The image shown is the mineral Hackmanite, which fluoresces under ultraviolet lighting. However, not all UV is created equal, and that makes a difference if you’re into UV imaging. The image for this article is from [David Prutchi] and shows the striking results of using different wavelengths of UV. [David] goes into detail on how to make your own DIY Long, Medium, and Short-wave UV Illuminator complete with part numbers and wiring diagram. The device isn’t particularly complicated; the real work was determining the exact part numbers and models of lamp, filters, and ballasts required to get the correct results. [David] has done that work and shared it for anyone interested in serious UV fluorescence photography, along with a white paper on the process.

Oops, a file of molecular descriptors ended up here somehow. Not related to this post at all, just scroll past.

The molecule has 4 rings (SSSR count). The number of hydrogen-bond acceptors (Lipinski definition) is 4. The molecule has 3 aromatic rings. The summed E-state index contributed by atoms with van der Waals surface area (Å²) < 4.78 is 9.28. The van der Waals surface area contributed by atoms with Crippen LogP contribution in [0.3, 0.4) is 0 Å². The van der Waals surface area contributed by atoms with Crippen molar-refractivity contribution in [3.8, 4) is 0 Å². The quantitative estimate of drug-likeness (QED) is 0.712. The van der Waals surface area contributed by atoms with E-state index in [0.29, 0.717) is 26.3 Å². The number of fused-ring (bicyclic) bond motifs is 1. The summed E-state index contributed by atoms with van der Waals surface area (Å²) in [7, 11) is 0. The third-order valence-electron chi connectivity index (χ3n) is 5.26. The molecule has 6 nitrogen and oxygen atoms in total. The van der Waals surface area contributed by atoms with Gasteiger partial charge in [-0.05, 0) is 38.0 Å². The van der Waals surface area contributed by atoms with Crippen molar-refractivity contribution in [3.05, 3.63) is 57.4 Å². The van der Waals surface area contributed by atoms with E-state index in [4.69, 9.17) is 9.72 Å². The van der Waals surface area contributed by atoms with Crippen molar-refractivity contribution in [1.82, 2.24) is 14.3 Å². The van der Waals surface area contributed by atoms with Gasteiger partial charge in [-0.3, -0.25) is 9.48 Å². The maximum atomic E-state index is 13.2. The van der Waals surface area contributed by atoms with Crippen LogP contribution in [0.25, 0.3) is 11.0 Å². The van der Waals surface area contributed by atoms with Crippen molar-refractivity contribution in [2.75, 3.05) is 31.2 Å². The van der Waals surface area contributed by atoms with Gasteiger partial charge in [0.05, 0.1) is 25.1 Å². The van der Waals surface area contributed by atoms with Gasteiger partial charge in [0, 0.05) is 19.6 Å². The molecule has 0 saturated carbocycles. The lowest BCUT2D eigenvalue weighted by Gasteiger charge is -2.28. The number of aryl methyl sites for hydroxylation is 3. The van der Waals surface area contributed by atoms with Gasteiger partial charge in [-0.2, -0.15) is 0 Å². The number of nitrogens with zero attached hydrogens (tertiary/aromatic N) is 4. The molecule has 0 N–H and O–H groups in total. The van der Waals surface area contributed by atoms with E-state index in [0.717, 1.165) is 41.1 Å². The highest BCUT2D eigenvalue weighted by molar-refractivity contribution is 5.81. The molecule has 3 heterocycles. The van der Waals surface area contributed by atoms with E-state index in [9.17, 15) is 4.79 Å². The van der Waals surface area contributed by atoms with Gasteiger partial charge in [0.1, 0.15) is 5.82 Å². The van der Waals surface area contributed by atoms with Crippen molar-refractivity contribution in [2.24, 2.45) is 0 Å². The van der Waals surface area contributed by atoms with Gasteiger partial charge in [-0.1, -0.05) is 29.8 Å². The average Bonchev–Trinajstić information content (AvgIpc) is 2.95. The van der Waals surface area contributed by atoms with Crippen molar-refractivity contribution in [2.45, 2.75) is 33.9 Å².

We’ve seen [David]’s work before. We featured his DIY short-wave UV imager in the past, and his DOLPi camera project was a 2015 Hackaday Prize finalist. It’s clear he really knows his stuff, and genuinely enjoys sharing his discoveries and work.
How many times are you out on vacation and neglect to take pictures to document it all for the folks back at home? Or maybe you forgot just exactly where that awesome waterfall was. [Mark Williams] has made a Raspberry Pi Zero enabled cap that can take photos and geotag them with the location as well as the attitude of the camera.
The idea is to enable the reconstruction of a trip photographically. The hardware consists of a Raspberry Pi Zero W coupled with a Raspberry Camera V2 and a BerryGPS-IMU. Once activated, the system starts taking photos every two minutes. Within each photograph, the location of the photographer is recorded like most GPS enabled camera.
An additional set of data including yaw, pitch, and roll along with direction is also captured to understand where the camera is pointing when the image was taken. Even if he’s tilting his head at the time the photo was taken, the metadata allows it to be straightened out in software later.